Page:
Bringing Buildings Back
From Abandoned Properties to Community Assetsby Alan Mallach, Research Director, National Housing Institute
A National Housing Institute book
Paper, 344 pp.
Distributed by Rutgers University Press
Available now. Click here to order it.
Praise for Bringing Buildings Back
“In countless towns and cities, reusing abandoned houses and vacant lots is tortuously complicated and time-consuming. Alan Mallach's groundbreaking book is an exceptional 'how-to' guide to help communities transform these dangerous eyesores into safe and productive homes, work places, parks and gardens.”
Don Chen, Executive Director, Smart Growth America
“Blighted, abandoned properties are one of the greatest challenges facing many cities throughout the country. Thoughtful planning for their reuse takes not only leadership but also faith in the future of our cities and towns. Bringing these properties back can revive neighborhoods, provide affordable housing, and relieve pressure to build in open space. This insightful work offers communities a range of effective tools to reclaim properties from abandonment. It is a strong contribution to the field.”
Parris N. Glendening, President, Smart Growth Leadership Institute and Governor of Maryland (1995-2003)
“Abandonment remains a significant challenge to neighborhood revitalization and it is important for communities to explore long-term and strategic approaches to reclaiming vacant and abandoned properties. A comprehensive guide that highlights successful strategies and lessons is long overdue.”
Michael Rubinger, President and CEO of Local Initiatives Support Corporation
Abandoned properties are a plague across the United States, from rust belt cities like Detroit and Buffalo to small towns like Lima, Ohio, and Waterloo, Iowa. Even in Sunbelt cities such as Houston and Las Vegas, abandonment is a major problem, as investment flows to the periphery, leaving the older, inner neighborhoods behind. In Bringing Buildings Back, Alan Mallach provides policymakers and practitioners with the first in-depth guide to understanding and dealing with the many ramifications that this issue holds for the future of our older cities.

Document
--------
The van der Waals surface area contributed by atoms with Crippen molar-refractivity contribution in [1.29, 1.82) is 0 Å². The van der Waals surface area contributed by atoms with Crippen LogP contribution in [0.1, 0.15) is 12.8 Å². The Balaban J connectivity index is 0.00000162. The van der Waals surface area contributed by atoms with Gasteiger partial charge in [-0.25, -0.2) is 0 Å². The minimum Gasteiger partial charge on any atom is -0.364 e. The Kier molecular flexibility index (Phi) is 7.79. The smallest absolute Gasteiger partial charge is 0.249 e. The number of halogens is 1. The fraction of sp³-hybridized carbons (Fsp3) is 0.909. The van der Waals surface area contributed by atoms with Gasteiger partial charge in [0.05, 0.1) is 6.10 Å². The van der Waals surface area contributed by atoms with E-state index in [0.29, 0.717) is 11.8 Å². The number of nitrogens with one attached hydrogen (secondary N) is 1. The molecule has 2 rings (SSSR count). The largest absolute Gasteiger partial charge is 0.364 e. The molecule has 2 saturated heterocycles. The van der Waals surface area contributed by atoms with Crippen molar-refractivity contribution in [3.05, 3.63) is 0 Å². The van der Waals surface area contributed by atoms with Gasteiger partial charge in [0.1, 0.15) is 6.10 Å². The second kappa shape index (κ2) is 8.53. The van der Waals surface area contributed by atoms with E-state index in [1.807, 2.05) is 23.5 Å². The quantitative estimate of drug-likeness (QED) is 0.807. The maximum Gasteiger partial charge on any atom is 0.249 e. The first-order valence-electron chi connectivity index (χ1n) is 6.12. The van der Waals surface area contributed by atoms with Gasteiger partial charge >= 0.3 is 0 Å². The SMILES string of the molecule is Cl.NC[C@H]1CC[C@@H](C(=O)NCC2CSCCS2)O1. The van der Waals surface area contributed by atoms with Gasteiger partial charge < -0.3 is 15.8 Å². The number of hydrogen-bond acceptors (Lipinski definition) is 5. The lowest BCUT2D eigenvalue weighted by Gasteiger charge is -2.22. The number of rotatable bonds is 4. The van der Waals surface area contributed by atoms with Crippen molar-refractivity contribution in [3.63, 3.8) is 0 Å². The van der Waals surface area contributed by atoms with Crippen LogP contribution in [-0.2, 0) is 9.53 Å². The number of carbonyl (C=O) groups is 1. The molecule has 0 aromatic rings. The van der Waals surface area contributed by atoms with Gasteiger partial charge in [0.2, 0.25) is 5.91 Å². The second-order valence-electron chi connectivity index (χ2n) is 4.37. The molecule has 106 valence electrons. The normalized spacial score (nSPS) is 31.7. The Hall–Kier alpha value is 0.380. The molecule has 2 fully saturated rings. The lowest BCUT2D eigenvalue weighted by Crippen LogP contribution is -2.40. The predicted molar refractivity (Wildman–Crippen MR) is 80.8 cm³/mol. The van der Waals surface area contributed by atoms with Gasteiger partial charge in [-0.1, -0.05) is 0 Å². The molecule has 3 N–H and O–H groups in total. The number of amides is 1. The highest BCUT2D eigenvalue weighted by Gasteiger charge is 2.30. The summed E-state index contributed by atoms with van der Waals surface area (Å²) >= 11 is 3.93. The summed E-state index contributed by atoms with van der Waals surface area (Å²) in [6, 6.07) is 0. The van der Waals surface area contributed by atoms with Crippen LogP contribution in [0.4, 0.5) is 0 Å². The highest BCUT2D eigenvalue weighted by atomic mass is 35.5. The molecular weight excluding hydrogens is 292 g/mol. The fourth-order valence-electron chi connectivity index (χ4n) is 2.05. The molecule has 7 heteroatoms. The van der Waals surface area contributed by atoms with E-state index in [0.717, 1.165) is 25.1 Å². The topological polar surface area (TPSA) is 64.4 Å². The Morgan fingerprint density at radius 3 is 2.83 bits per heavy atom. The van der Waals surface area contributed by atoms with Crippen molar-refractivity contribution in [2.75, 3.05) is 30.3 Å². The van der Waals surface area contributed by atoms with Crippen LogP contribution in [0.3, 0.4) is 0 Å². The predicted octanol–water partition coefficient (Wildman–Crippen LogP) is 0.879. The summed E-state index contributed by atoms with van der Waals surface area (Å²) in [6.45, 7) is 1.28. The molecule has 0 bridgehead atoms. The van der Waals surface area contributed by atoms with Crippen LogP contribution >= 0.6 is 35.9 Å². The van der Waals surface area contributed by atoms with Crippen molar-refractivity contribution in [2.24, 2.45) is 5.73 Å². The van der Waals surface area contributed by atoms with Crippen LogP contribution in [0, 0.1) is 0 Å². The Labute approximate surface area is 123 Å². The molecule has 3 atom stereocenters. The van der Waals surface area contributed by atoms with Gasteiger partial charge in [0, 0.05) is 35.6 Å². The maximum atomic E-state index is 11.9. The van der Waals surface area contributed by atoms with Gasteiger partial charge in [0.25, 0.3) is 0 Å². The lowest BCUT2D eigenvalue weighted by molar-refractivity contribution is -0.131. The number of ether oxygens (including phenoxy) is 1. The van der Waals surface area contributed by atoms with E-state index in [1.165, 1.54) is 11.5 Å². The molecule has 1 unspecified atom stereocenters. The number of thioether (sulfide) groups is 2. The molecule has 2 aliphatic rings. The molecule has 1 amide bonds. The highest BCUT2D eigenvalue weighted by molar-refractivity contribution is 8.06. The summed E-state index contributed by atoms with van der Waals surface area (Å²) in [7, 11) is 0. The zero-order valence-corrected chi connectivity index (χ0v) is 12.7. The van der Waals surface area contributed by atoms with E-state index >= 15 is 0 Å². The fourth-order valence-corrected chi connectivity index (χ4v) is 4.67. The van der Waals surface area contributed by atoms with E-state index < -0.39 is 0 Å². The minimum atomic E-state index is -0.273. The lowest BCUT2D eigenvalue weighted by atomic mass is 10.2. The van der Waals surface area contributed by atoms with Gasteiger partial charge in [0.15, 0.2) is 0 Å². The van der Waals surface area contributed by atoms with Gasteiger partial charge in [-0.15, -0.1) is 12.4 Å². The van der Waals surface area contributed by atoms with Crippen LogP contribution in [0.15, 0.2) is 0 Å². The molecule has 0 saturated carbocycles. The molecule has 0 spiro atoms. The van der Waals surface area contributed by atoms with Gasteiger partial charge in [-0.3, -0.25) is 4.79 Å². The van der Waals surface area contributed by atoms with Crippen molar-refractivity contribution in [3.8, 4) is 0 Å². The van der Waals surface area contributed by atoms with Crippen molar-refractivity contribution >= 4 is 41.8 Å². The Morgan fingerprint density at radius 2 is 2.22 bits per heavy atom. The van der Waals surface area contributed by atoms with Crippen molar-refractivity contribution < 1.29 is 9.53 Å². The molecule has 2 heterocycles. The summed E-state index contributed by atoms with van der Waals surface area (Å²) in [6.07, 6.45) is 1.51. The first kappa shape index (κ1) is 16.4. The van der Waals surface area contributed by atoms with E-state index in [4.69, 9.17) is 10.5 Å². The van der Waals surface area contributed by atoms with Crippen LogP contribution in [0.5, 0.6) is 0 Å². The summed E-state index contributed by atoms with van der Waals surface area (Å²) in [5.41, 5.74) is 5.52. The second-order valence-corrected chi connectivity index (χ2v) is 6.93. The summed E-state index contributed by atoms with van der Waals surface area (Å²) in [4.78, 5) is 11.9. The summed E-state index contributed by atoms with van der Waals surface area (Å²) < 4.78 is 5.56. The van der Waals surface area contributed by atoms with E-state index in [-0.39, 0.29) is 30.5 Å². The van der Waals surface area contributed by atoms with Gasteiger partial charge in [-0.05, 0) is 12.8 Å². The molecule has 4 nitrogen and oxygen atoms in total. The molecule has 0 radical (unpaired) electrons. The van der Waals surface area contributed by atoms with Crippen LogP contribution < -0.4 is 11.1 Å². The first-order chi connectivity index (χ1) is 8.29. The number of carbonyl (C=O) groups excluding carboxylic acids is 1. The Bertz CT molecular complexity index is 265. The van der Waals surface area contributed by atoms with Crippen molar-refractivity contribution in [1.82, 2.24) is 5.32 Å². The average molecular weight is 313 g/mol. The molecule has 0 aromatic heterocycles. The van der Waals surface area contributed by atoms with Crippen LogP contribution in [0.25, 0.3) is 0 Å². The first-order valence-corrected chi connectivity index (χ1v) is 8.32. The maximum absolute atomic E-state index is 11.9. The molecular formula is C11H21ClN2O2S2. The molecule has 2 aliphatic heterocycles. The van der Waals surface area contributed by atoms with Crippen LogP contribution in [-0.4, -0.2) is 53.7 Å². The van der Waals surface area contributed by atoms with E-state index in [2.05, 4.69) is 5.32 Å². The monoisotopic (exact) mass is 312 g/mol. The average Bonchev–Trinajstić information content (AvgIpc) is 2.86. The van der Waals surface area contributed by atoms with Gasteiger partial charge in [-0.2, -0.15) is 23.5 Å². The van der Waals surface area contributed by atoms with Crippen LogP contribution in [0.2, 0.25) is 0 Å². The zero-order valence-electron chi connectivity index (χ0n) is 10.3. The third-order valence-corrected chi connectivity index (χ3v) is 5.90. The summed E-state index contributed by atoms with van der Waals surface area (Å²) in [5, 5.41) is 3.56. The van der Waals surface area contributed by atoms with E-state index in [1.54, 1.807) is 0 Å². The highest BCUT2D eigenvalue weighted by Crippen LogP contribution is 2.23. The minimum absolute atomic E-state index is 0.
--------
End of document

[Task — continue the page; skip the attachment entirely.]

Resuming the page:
Combining practical suggestions with a thoughtful exploration of policy, Mallach pulls together insights from law, economics, planning, and design to address all sides of the problem, from how abandonment can be prevented to how best to bring these properties back into productive reuse. Focusing on the need for sustainable reuse and revitalization of America's cities and neighborhoods, Bringing Buildings Back shows how finding solutions for individual buildings can and must be tied to the larger process of making our cities economically stronger and environmentally sounder places to live and work. The book is replete with examples of how cities, community development corporations, and others have come up with creative, effective solutions.
Written by a distinguished urban planner and practitioner with three decades of experience, Bringing Buildings Back provides both a detailed toolkit and a call to rethink the way America carries out urban redevelopment. It is a book that should be on the desk of every mayor, city planner, community developer, or neighborhood activist, and used in every course on urban redevelopment or neighborhood revitalization.
About the Author:
Alan Mallach is research director of the National Housing Institute in Montclair, New Jersey, and the author of many books and articles on urban planning, housing, and community development. A member of the College of Fellows of the American Institute of Certified Planners, his career has spanned the worlds of business, government, and academe.
A National Housing Institute book, distributed by Rutgers University Press.
Bringing Buildings Back is available now. Click here to order it.
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